More than two years in the making, “Songs of America”brings forward 80,000 digitized, curated items including maps, recordings, videos, sheet music, essays, biographies, curator talks and more to explore America’s history through the prism of song.
The free online presentation lets visitors explore American history as documented in the work of some of our country’s greatest composers, poets, scholars and performers. Users can:
- Search by time period, location and format
- Listen to digitized recordings
- Watch performances of artists interpreting and commenting on American song
- View sheet music, manuscripts and historic copyright submissions
Examples of the diverse content include an illustrated sound recording of “Over There,” a song representative of World War I; a curator talk by the Library’s Steve Winick discussing labor songs; and sound recordings of songs reflecting such social trends as the expansion of leisure activities including sports and going to the movies.
Other highlights of the presentation include the first music textbook published in colonial America (1744), Irving Berlin’s handwritten lyric sheet for “God Bless America,” the Library’s collection of first edition sheet music by Stephen Foster and performances by baritone Thomas Hampson and soprano Christine Brewer.
A post on the Teaching with the Library of Congress blog provides more highlights:
- An interactive map of the United States, which highlights musical traditions by state and region. A second map focuses just on “Mapping the Songs of the Civil War.”
- A timeline of events that provides entry points based on eras, and illustrates the interconnectedness of culture and history. For example, 1943 offers “Roosevelt and Hitler” a blues song from Buster Ezell, an African American living in the Jim Crow south.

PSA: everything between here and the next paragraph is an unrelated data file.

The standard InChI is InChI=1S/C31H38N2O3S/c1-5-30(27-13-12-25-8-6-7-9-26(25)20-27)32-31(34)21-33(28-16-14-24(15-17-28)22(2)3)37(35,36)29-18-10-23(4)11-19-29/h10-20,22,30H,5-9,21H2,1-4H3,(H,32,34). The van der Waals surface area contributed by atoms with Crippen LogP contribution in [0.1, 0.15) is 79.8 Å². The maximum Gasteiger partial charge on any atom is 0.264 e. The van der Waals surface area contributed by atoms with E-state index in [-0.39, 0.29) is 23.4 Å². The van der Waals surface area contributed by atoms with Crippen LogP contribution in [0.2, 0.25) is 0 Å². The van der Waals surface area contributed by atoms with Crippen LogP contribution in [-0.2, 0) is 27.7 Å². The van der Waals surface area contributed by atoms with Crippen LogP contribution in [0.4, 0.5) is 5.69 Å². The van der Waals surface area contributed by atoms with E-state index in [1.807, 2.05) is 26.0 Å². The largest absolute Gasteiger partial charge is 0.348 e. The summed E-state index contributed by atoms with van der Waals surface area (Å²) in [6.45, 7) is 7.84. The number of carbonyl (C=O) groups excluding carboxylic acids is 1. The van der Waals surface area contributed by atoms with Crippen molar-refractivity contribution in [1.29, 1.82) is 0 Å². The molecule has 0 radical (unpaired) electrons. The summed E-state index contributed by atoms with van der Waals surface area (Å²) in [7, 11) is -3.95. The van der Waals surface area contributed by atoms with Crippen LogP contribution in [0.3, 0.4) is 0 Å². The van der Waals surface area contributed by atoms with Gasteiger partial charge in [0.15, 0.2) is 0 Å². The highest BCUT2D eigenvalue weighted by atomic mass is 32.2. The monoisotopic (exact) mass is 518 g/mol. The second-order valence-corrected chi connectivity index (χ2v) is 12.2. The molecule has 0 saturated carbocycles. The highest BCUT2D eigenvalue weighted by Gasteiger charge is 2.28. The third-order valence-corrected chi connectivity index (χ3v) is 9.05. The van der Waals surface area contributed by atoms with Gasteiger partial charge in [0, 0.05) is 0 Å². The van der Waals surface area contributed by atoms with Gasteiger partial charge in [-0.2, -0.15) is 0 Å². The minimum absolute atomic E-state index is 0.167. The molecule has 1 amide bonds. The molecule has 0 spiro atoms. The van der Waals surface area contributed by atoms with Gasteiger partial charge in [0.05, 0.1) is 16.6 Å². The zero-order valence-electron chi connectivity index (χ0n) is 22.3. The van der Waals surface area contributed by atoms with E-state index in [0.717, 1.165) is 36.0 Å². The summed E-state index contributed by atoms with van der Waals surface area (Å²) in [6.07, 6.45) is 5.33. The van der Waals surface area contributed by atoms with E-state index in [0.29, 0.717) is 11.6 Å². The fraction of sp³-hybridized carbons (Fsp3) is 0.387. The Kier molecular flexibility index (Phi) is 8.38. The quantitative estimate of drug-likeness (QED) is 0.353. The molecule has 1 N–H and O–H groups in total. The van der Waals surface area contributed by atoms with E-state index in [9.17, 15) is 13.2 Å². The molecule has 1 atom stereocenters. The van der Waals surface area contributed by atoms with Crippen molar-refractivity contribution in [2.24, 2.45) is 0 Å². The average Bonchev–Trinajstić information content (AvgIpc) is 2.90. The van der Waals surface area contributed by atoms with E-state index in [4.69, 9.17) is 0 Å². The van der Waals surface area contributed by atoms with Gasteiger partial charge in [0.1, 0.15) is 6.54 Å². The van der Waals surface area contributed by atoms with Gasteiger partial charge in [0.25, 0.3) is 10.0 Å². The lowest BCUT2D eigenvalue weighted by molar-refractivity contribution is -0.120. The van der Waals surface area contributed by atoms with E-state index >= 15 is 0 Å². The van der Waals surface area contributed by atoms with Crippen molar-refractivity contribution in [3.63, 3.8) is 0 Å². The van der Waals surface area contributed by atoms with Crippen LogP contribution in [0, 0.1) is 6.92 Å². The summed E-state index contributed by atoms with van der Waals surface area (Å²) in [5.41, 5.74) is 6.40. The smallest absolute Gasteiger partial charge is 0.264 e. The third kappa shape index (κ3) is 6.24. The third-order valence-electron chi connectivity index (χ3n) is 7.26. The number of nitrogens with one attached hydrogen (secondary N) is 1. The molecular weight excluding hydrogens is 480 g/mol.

- Articles and essays on historical topics like Immigration, War, Conflict, Politics, and Work with context for connecting music to social studies themes. An illustrated sound recording of “Sprinkle Coal Dust on My Grave” offers insight into the coal industry, the nature of work, energy production and consumption, and industrialization through multiple perspectives.
- Biographies from colonial figures to artists of today, illuminating the people behind the music like Francis Hopkinson, Scott Joplin, Vera Hall, Aaron Copland, and Woody Guthrie.
- Essays about the history of specific songs, and the opportunity to listen to different interpretations, for example with the “Star Spangled Banner” as played by different bands in different eras.
- A key word search of the entire collection. Buffalo, railroad, train, telegraph, and Native American yielded primary sources for a study of technology and westward expansion. Narrow the search by time period, subject, and format, for example, audio or music score, to find just the right source.
Direct to Songs of America (via LC)
Direct to Songs of America Teachers Guide